For many people living with dementia, memory impairment is not the only barrier to maintaining their independence.

Changes in sensory awareness is another major factor, which is why walking charity Paths for All have developed a dementia-friendly area in their National Path Demonstration Site where they will teach professionals and volunteers from charities, third-sector organisations and community groups how to make walking areas more accessible for all.

With the help of a grant from the Dementia Services Trust, the project began last year and will be used to help support projects that improve the walking environment for people living with dementia.

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Senior development officer Carl Greenwood said:"We've got an aim to increase the number of people in Scotland who are physically active and we believe walking is the best way to do that because it's free, you don't need equipment and it's something that almost everybody can do."

Since 2015, Paths for All have helped their networks of walking groups become dementia friendly through training and grants and encouraging them to look at how walks can be made more accessible.

Mr Greenwood said: "There are lots of barriers for people living with dementia accessing these sorts of activities so we've put in place accreditation for groups to work through and from feedback we've seen there's so much that we could be doing with our environment to make them more inclusive and to make them more enjoyable spaces not just for people living with dementia, but for everybody."

The demonstration site is a resource to help the charity showcase best practice, inclusive design and infrastructure, and management of shared use paths.

The 1km path loops around Scotland's Rural College's Oatridge Campus in Broxburn, West Lothian, and now includes benches, bold signage, gates and different path surfaces.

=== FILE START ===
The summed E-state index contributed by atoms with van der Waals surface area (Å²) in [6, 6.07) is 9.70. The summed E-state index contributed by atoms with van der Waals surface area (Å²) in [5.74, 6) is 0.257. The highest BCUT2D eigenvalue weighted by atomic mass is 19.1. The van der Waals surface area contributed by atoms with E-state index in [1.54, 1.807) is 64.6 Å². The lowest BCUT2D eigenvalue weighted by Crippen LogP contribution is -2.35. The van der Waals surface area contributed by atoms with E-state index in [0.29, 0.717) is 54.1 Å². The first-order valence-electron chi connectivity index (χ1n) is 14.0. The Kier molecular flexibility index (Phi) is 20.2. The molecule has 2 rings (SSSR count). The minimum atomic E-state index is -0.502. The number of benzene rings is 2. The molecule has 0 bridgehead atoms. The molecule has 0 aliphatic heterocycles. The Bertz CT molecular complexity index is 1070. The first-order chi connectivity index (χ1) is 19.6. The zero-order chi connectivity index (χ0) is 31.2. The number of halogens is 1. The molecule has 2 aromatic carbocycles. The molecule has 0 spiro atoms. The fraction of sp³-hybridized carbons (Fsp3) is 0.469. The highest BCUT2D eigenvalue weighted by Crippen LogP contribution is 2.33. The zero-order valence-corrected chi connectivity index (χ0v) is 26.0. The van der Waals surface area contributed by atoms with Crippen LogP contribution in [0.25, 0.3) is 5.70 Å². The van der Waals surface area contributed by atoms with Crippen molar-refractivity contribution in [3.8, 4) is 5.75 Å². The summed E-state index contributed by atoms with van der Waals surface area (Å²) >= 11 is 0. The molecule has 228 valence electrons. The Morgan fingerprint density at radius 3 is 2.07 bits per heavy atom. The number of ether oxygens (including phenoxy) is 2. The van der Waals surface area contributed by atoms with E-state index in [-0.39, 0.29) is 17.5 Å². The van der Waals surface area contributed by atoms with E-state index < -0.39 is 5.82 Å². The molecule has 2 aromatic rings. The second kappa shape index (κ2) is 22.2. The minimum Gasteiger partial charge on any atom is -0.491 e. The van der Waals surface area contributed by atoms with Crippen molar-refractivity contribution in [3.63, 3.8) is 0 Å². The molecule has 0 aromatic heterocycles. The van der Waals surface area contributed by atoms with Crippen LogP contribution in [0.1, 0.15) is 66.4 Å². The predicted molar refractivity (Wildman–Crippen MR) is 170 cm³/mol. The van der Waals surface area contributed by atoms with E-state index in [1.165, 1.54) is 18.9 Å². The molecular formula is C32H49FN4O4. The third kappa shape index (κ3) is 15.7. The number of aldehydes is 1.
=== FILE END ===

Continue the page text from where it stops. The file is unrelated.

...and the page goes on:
Mr Greenwood said: "With this award we saw an opportunity to create an area focusing specifically on dementia. Through our previous work in this area we know that just because someone has got a diagnosis of dementia doesn't mean they want to stop getting out and about in their local communities and green spaces."

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Many people living with the condition still live at home and want to maintain their independence for as long as possible, said Mr Greenwood. 

"They still want to get out like they always have but there are lots of barriers in terms of confidence, concerns around safety and just knowledge of safe and accessible places to go and walk so it's those things that we're trying to look at."

The project will take a "social approach" rather than a medical one, encouraging training participants to think differently when coming to apply what they learn there.

Mr Greenwood said: "We don't over-medicalise the training because if someone is diagnosed with dementia we think about how sensory challenges might impact their experience of a walk.

"It's not just about memory but somebody might have issues around sight loss, things like a change in the contrast of a path's surface might look like a step that could cause someone to trip or fall."

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Paths for All run courses for local authorities, national parks and charities and have found more recently that volunteers from community groups are taking on the responsibility of maintaining and developing local path networks.

The improvements the dementia project are hoping to encourage won't just change the experience for people living with dementia, but people from all walks of life.

Mr Greenwood said: "The changes we're making and suggesting would benefit everybody so having more accessible signage, having better seating and thinking about the planting. That doesn't just benefit people living with dementia and older people but people with buggies or young children, or horseriders."

Paths for All continue to consult with people living with dementia and their families while they develop the site, and encourage others to do the same.

Mr Greenwood said: "It's really important to speak to people in your community and find out how they currently use the path networks, woodlands and parks and get feedback on how they would like to see them improve."

For the dementia project at the demonstration site, whose first dedicated training session is scheduled for March, it's "only the beginning of the story," said Mr Greenwood.

"Now we've got to start using it with groups. Our vision is to develop this site as things progress and we learn from projects we're working with and to share that knowledge within our network so they can take that back to their local path networks and start to change their own environments."